Daily Wrap Up – March 2, 2023 (#039)

This week is flying by so far. On this Thursday evening, check out some good reads on product discovery, choosing when to build or buy, and whether we’re asking too much of developers.

[blog] Build vs Buy: Buy when possible, build when necessary. How do you decide whether to buy a product or build something yourself? This enterprise architecture team tries to codify the decision criteria.

[blog] Spring Cloud GCP 4.0 is out! Let’s upgrade the sample Bank of Anthos app. I write more Go code nowadays than Java, but I’ll dust off my Spring skills to try out our updated components for interacting with Google Cloud services from Spring Boot apps.

[blog] Insights from the CDH Benchmark Survey: How Are Teams Adopting Discovery Habits? If you’ve been thinking about how to build better products that solve real needs, you might have started exploring more product discovery techniques. Check out results from this unique survey to see how others are doing it.

[blog] Centralised audit logs in Google Cloud, the new way: Log Analytics. Instead of shoving your logs into an analytics engine for deeper analysis—and maintaining the pipelines to keep the data flowing—it’d be nice if your logs were natively stored in an analytics engine. They are now, in BigQuery.

[article] How Spotify Adopted and Outsourced Its Platform Mindset. Good look at what it means—culturally and technologically—to deliver platform services to internal teams.

[blog] The Case For Go Backends. To me, most programming languages are “good enough” for a variety of things. You can do backends in Go, Rust, C#, or whatever. But I’ve enjoyed learning and using Go more and more, and find it suitable for a lot of scenarios.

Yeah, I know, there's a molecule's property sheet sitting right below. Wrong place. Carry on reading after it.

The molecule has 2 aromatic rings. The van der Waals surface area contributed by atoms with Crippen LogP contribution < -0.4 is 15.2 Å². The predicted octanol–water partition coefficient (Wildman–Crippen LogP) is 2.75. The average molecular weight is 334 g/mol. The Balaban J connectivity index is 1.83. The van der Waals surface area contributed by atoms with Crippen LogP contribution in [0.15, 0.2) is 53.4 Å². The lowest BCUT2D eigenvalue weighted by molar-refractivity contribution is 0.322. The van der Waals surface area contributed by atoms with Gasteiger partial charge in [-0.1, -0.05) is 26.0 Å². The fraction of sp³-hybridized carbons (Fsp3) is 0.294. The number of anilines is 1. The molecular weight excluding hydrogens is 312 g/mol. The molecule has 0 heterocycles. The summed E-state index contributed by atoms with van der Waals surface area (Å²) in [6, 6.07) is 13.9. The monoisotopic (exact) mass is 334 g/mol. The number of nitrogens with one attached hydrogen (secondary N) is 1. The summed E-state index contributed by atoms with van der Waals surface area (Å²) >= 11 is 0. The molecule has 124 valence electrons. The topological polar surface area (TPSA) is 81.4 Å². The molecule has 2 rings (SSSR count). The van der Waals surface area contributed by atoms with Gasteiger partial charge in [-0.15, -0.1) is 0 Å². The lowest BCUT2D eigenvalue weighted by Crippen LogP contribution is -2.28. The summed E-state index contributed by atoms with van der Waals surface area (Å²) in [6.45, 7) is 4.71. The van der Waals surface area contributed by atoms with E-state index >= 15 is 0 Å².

[report] State of Cloud Threat Detection and Response Report. Here’s the direct link to a PDF report that summarizes survey results from 400 security leaders. Check it out for a comparison between cloud and on-premises regarding threat detection and response.

[blog] The side effect of increasing developer responsibility. It seems clear that there’s too much responsibility on the shoulders of developers. “Shift left” even more things? Jeremy’s post highlights the challenge and the search for something better.

[blog] AWS is Asleep at the Lambda Wheel. With serverless computing, vendors took on a responsibility to keep runtimes up to date. That’s the deal. AWS is struggling here a bit.


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Author: Richard Seroter

Richard Seroter is Director of Developer Relations and Outbound Product Management at Google Cloud. He’s also an instructor at Pluralsight, a frequent public speaker, the author of multiple books on software design and development, and a former InfoQ.com editor plus former 12-time Microsoft MVP for cloud. As Director of Developer Relations and Outbound Product Management, Richard leads an organization of Google Cloud developer advocates, engineers, platform builders, and outbound product managers that help customers find success in their cloud journey. Richard maintains a regularly updated blog on topics of architecture and solution design and can be found on Twitter as @rseroter.

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